What’s gone wrong then? Or maybe I’ve misunderstood the term all this time? But for me, ‘man-ning up’ has always meant ‘be virtuous’. How could it possibly mean anything else? The Chinese philosopher Confusious once wrote “The virtuous is driven by responsibility, the non-virtuous is driven by profit.” and St Thomas Aquinas wrote “Happiness is secured through virtue; it is a good attained by man’s own will.” Confucius saying there that a good person is driven by his inherent responsibility to be good while Thomas Aquinas says that man’s will is to be virtuous, which is what brings true happiness. While these ideals of eastern and western philosophy are nice to think about and to try and live up to growing up in a culture/society or household where emotions are denied cannot lead to emotional happiness at all. But we can all take it on ourselves to break the chain of emotional denial. It’s not ‘manly’ to push down your feelings, it’s cowardly. The courageous thing to do would be to face them head on and deal with them and the consequences.
There’s no need to go into a tirade about ‘toxic masculinity’ here. We all know what it means by now. There was a very interesting article I came across last week from Psyche.co entitled “Talk of toxic masculinity puts the blame in all the wrong places” where the author really went into why labelling a problem isn’t good enough to tackle it. There’s this common parlance on Irish radio where some pundit will come on a show and when they run out of ideas they’ll toss out something like ‘we need to have a conversation about XYZ’ all the while being totally unaware that they’re actually involved in a conversation at that very moment. But this is part of it, labelling something as a problem does very little, all it does is give it a name. Admittedly it’s a start but all too often we get stuck at the start of something and never progress, let alone bring it to a satisfying conclusion. Anyway, the article is quite good and really makes a great point of showing up middle class pontificating for what it really is; just that, all talk and very little action. If the west is to put an end to ‘toxic masculinity’ it has to tackle the root causes of social inequality.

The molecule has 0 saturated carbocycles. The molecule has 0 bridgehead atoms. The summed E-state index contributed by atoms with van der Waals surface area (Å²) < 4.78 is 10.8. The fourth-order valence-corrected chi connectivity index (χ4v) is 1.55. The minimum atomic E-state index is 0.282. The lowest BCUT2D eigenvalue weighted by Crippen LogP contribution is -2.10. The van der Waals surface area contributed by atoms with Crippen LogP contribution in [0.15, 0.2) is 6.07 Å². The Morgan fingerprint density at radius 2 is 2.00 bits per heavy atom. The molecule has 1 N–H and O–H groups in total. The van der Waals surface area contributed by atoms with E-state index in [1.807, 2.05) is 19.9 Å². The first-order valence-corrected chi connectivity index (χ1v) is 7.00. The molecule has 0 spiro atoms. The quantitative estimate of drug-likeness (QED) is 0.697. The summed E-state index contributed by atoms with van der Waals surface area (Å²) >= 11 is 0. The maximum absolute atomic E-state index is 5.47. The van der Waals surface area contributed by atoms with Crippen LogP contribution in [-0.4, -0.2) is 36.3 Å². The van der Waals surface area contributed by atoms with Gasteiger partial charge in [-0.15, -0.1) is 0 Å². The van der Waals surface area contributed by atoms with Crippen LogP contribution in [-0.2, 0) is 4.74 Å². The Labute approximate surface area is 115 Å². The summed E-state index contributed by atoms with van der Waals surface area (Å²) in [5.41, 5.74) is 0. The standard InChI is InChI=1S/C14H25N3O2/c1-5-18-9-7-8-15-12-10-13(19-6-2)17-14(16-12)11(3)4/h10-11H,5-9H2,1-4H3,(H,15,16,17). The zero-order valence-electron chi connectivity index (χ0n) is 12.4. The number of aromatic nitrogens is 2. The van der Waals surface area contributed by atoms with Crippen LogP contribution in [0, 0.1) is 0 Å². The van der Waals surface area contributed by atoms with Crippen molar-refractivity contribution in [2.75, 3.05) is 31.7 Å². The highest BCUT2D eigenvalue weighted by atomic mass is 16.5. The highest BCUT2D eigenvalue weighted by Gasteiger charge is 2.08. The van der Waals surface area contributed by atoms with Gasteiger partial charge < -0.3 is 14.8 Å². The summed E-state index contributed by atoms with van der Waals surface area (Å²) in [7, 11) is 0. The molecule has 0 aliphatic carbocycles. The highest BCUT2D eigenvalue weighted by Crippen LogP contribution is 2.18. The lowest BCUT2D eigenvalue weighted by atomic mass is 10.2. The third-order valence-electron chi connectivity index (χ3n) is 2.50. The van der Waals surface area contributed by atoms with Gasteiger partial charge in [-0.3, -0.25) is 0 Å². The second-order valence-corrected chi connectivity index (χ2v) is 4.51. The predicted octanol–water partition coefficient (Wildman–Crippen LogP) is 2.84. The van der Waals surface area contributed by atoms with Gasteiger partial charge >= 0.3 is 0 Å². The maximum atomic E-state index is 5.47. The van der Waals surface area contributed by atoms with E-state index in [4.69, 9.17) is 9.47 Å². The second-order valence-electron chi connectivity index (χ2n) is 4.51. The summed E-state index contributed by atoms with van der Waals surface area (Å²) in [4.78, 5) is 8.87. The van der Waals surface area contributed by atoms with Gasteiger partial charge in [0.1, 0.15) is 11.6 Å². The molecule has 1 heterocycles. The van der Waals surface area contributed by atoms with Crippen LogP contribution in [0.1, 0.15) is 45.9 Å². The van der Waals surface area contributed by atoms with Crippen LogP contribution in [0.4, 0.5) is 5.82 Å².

So much of our behaviour comes from what we saw growing up and being raised by whoever it was that raised us and by our peers. If you’ve heard of mirror neurons you’ll know they’re bloody fascinating. Basically a neuron is a bit like a path builder in your brain, you take up a new habit and after a while a new neuron is established in your brain and it becomes associated with associated behaviours and triggers and the like. Mirror neurons pick up on the behaviour of others in your circle and your brain learns a behaviour from them. A bit like a crossroads or an intersection on a motorway. Fascinating stuff. This is probably why I would have voted for the same political party as me auld lad, or supported the same football team, or why we use the same swear words at similar moments. It’s hardwired into your brain from an awful long time ago.
But this is where we can break the chain of bad behaviour. Like stopping smoking or drinking it’s not easy because the brain has built some hardwired neurons in there and they’ve now part of the infrastructure. Finding a detour around them, over them, under them or just plain bulldozing right through them is how to break them on a personal level. If you want to give up smoking you need to stop the behaviour of having one while waiting on the bus, having a last one before bed, having one with a coffee at lunch etc.
I’d like to think that most people want to be a good example for others around them. Some are, obviously many aren’t. But I want to be and I try to be and on my bad days I even try to want to be. None of us are getting out of here as a perfect specimen but if we want to leave this world a better place when we depart it then we have a responsibility to be virtuous, to be brave, just, temperate, wise; to man up.